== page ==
It’s 2018 and people are still podcasting! I originally just did this as a Twitter thread but here it is as a regular page. The assumptions: you already have a fairly modern computer and headphones, and are recording a max of 4 people.
The MXL 990 is about the cheapest mic I’ve found that doesn’t sound like garbage. Sometimes you can catch them on sale for $49.99, but at the time of this writing they’re $69.99 on Amazon. Remember you need mic cables too, I like colored ones. And some mic stands. Pop filters are vital too, but you can also just stretch some pantyhose over a wire coat hanger and be fine.
Stand-alone recording solutions are pricey, so we’ll assume you have a computer that you can use to record. But to do that, you’ll need an interface and some software.
The Behringer UMC404HD will let you record each mic to a separate track, greatly increasing the flexibility you have in mixing. And that’s really important, because let’s be real – if you’re reading this you’re probably not an amazing recording engineer. There’s going to be stuff in your recordings that needs fixing, and individual tracks will give you the flexibility to do so.
For the software, there are a few options with different feature sets and price points. I feel like there isn’t a “right one,” especially since you may already have something like Garage Band. So here’s a quick list of the ones that don’t suck.
Budget podcasters tend to use Audacity – it’s free. The problem is that if you want to record more than 2 tracks at once using a semi-pro interface (like we do), you need to custom compile in ASIO support yourself. That sounds sucky even to me, and I’ve compiled stuff before. So while free is great, I feel like the ability to record isolated is vital, and recommending something that can’t do that without you compiling it is messed up.
There’s also Pro Tools First, a free version of Pro Tools, the industry standard in audio production software. PT First has some weird caveats – your projects are limited to 1GB, you can only save 3 at a time, and they’re all saved on Avid’s servers. So I hesitate to recommend it. But if you’re serious about one day maybe stepping up to the big leagues of audio production, learning PT First will probably translate the best.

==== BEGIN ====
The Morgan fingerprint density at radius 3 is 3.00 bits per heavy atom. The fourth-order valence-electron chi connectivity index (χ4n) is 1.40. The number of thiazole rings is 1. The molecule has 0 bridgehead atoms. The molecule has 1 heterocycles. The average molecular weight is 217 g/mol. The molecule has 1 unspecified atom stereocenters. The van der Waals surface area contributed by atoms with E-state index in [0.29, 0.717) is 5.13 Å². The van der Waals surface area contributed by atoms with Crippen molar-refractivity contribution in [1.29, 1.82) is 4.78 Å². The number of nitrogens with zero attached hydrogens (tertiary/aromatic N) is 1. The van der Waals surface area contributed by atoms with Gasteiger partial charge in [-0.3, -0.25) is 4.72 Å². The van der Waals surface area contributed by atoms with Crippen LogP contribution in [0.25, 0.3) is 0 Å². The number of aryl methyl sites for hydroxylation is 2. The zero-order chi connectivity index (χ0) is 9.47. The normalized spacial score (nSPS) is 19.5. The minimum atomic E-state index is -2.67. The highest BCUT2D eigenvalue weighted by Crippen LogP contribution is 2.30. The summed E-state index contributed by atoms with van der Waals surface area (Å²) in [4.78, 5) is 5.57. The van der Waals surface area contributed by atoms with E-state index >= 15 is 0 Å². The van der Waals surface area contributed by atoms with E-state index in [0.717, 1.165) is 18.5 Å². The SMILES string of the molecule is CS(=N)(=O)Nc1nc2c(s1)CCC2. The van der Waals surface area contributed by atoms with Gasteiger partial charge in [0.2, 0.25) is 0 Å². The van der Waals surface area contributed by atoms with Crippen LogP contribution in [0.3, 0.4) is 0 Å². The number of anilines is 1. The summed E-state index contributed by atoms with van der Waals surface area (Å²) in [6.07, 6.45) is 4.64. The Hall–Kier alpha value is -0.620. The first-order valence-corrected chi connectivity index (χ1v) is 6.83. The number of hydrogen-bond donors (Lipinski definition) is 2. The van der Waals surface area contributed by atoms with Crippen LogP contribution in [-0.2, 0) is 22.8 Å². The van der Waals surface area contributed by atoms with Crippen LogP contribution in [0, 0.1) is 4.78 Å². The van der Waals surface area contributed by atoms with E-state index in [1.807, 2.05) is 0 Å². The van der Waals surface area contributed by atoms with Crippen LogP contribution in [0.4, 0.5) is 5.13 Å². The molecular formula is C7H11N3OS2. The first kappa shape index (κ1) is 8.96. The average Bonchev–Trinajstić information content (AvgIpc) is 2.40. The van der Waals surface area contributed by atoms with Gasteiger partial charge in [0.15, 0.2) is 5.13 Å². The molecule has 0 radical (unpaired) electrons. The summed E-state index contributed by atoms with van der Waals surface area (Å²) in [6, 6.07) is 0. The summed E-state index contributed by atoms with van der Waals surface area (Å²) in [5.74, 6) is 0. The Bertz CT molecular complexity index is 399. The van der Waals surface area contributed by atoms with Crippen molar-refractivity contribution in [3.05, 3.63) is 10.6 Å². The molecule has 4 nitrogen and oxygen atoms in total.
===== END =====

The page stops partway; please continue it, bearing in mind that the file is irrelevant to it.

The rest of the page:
Reaper is $60 – I’ve never used it. But it comes up a lot and a lot of people seem to like it. Luckily it has a 60 day full-featured demo.
Cubase Elements is $99 – Video Grandpa uses its big brother, Cubase Pro. I love it, but for strictly podcast production, I’m not sure I can say it’s any better than the other options. There’s a 30 day demo if you’re interested.
And obviously if you’re Mac, there’s GarageBand. This is another one that gets a lot of use, but since I don’t personally use it, it’s hard to recommend.
Bottom line, I’d say try some stuff out and see what you like. If you already own something, obviously try that first.
Some of the software I listed above has some of these effects built-in. But Waves makes a fantastic, easy-to-use compressor/noise gate combo that I’ve been using for maybe 10 years. It’s called Renaissance Vox (pictured above), and as of this writing it’s $49. But I’ve seen it as low as $29 – Waves is constantly running sales.
If you only buy one plugin for podcast mixing, buy this one.
Again, I need to assume you already have headphones of some kind. But you’ll need a headphone amp if you want everyone to be able to listen to the mic feeds while you’re recording. This one should be fine – it’s cheap and has 4 outputs. You’ll also need some adapters if your headphones aren’t pro (ie, if they have a small plug) and a cable to connect interface to amp. This is optional – you can always just have one person listen on headphones directly out of the interface.
By my math, everything above comes in under $700. Good luck, have fun, say something interesting.